Evidence based answers - Is salmeterol safe in asthma?Australian Family Physician (2006)
AbstractCase history SW, 21 years of age, presented for a prescription for her salbutamol puffer. She had a long history of chronic persistent asthma usually exacerbated by upper respiratory tract infections (URTIs). These exacerbations had occasionally landed her in hospital but never in intensive care. After a friend died of an asthma attack, SW adhered rigorously to her asthma plan and always used a spacer for her preventer, fluticasone. It therefore surprised me when I noticed that she had had no URTIs yet had been prescribed salbutamol by another general practitioner in the practice only 2 weeks previously. In response to my concern, she admitted that despite using the correct puffer technique, the salbutamol was only lasting a few hours before she became breathless. She found she needed the salbutamol a number of times a day. We decided to add a long acting beta agonist (LABA), salmeterol, to her regimen to help control her symptoms. SW agreed but asked: ‘It will help won’t it, I don’t want to end up like my friend.’ Obviously SW was worried with her recent increase in symptoms. I assured her that with her current regimen and a good action plan, there should be no cause for concern. She left with her salmeterol prescription feeling reassured. However, a thought nagged me for the rest of the session. Wasn’t fenoterol, a LABA, found to cause asthma deaths?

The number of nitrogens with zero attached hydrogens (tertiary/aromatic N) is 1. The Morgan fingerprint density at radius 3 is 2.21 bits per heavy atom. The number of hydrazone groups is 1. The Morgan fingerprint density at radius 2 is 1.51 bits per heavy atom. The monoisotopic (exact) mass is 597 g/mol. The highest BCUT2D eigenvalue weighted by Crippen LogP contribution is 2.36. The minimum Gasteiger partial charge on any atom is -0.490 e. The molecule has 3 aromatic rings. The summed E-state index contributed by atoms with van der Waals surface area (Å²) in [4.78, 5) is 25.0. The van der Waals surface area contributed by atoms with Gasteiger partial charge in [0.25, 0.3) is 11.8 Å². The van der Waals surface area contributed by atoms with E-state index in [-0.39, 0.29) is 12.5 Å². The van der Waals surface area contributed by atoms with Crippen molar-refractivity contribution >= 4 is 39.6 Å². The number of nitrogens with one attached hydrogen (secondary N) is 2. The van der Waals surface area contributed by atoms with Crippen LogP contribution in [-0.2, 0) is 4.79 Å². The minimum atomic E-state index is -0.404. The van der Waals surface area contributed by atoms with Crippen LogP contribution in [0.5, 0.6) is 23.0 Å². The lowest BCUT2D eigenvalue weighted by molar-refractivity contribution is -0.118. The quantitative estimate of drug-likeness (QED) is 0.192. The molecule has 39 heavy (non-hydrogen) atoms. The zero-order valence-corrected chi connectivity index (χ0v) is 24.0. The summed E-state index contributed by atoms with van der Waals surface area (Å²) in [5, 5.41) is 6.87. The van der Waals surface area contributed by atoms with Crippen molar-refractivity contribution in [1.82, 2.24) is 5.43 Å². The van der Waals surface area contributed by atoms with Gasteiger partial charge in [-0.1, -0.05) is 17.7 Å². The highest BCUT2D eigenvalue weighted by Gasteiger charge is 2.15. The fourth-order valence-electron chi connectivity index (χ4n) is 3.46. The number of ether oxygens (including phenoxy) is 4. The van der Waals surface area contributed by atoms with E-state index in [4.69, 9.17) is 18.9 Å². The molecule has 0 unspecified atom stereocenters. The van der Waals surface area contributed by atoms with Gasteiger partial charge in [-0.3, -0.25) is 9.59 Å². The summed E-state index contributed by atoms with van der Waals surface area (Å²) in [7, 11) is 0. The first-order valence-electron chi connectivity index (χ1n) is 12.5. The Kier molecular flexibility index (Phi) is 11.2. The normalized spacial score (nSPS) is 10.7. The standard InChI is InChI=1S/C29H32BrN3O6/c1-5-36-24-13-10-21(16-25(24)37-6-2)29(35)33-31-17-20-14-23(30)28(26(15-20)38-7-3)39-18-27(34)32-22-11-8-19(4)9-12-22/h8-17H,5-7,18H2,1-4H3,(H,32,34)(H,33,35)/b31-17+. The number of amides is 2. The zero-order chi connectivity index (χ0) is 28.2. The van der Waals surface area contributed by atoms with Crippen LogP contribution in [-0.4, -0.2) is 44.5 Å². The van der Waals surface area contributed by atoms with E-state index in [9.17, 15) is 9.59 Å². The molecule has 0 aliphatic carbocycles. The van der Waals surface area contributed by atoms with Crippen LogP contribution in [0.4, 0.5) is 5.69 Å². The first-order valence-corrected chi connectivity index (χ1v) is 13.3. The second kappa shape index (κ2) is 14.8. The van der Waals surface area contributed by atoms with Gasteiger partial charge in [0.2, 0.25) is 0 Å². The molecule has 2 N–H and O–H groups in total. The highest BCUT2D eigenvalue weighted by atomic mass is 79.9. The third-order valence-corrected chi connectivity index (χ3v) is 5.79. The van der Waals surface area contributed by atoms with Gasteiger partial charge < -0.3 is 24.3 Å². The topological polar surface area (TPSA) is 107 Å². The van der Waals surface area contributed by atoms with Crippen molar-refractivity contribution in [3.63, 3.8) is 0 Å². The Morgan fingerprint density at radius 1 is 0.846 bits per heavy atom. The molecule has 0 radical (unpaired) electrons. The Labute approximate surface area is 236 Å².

- asthma treatment,
- long acting beta agonist
Publication DateJanuary 1, 2006
Citation InformationGeoffrey Spurling and Jenny Doust. "Evidence based answers - Is salmeterol safe in asthma?" Australian Family Physician Vol. 35 Iss. 8 (2006)
Available at: http://works.bepress.com/jenny_doust/21/